The News Project Readies 'News Business In a Box'

The News Project, a publishing technology startup founded by longtime media executive Merrill Brown, is preparing to launch its first website while completing a round of seed funding.

The company aims to put software tools into the hands of small- and medium-sized digital publishers that don’t have hundreds of thousands of dollars to sink into technology. The News Project also provides a suite of services to help sell advertising and subscriptions.

“The time is right for this kind of service, when there is an entrepreneurial news movement going on around the world,” Brown said in a phone interview this week. The collapse of big media organizations, daily metro newspapers and national news magazines has left “giant holes in our civic lives today.”

Next month, CALMatters, a nonprofit politics and policy website based in California, will showcase The News Project’s capabilities as the first organization to license its technology. The nonprofit reported revenue growth of 13% to $2.1 million in 2017, according to the latest tax filing posted on the CALMatters website. The group solicits donations from individuals, foundations and corporate sponsors.



In many ways, CALMatters is representative of the kind of the newsroom operations that Brown seeks to foster in communities that don’t have a reliable press watchdog.

The News Project’s key idea is to support news websites that can build an audience of 50,000 readers, willing to pay $2 a month on a subscription basis, which translates into $1.2 million a year in total revenue. That amount can support the cost of a small newsroom. Ad sales are another way to monetize digital content.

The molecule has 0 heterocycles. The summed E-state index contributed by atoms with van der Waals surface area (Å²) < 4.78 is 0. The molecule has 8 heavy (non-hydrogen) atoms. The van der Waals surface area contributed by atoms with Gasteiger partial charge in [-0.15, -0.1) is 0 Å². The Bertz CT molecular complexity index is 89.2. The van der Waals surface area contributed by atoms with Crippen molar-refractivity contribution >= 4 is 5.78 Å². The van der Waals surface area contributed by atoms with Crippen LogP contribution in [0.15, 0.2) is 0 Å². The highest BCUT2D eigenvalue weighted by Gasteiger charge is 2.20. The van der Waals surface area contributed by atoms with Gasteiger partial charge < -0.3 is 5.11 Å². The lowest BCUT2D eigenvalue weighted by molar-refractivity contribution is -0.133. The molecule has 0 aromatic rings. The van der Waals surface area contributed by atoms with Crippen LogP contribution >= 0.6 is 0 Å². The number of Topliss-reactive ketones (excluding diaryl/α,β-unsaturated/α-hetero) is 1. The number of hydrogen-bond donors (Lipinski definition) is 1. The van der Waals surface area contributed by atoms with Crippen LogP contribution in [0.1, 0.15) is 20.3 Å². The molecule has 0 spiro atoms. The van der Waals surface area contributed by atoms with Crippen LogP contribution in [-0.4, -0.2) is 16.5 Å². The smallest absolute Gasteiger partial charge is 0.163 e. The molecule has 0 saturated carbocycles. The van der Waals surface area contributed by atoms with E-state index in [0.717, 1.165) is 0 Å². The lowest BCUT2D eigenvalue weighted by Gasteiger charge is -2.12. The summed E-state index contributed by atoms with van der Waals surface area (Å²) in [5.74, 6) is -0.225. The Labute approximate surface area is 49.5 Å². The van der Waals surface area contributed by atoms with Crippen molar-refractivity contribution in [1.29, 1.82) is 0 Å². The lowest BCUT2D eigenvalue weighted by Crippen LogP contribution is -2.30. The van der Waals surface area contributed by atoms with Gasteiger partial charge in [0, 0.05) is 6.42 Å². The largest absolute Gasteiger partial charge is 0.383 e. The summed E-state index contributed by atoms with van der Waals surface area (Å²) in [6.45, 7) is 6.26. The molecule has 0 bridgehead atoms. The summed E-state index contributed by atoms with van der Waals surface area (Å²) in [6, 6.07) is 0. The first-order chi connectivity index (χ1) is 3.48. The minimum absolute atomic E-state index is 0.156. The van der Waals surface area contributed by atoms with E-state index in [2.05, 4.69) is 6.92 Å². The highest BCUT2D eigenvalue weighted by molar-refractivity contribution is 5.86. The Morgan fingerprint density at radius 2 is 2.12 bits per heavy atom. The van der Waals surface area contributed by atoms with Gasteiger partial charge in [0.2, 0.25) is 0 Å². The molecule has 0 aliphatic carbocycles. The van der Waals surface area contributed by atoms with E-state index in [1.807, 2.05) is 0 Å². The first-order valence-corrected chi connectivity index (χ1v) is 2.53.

Businesses that license The News Project’s software get access to revenue tools such as Piano, which specializes in membership management, and Google Ad Manager, which consists of former services including DoubleClick for Publishers and DoubleClick Ad Exchange. VIP, the hosting platform for enterprise and large-scale websites, this year invested in The News Project to help cultivate the market for news entrepreneurs.

“In this difficult business climate for news organizations, we want to double down on our commitment to journalism and a free (and sustainable) press,” Nick Gernert, CEO of VIP, said in a blog post announcing the investment.

The startup also received investments from Mark Walsh, a veteran tech investor, whose experience includes stints at America Online Inc. and VerticalNet; Steve Shepard, former editor of Businessweek; Larry Kramer, chairman of; Terry Chadbrowe, co-founder-CEO, eMarketer and Crystal Gurin, former publisher of eMarketer.

Brown is an experienced reporter who worked for several newspapers, including The Washington Post. He helped to launch cable network Court TV and was the first editor in chief of, the joint venture between NBC News and Microsoft Corp. MSNBC gave him an early glimpse of how technology was transforming news media.

And that was before Google and Facebook came to dominate the digital advertising market. Critics have blamed the companies for sucking the ad-revenue lifeblood out of news organizations while being indifferent to the spread of fake news, hate speech and dangerous conspiracy theories.

As part of its effort to quell negative publicity, Facebook recently pledged $300 million to support local journalism. The donation is admirable, but a healthy marketplace for journalism shouldn’t depend on the beneficence of a handful of corporate giants looking to cut their tax bills.

The News Project may help to tip the scales in the favor of smaller publishers and support a more sustainable environment for growth.

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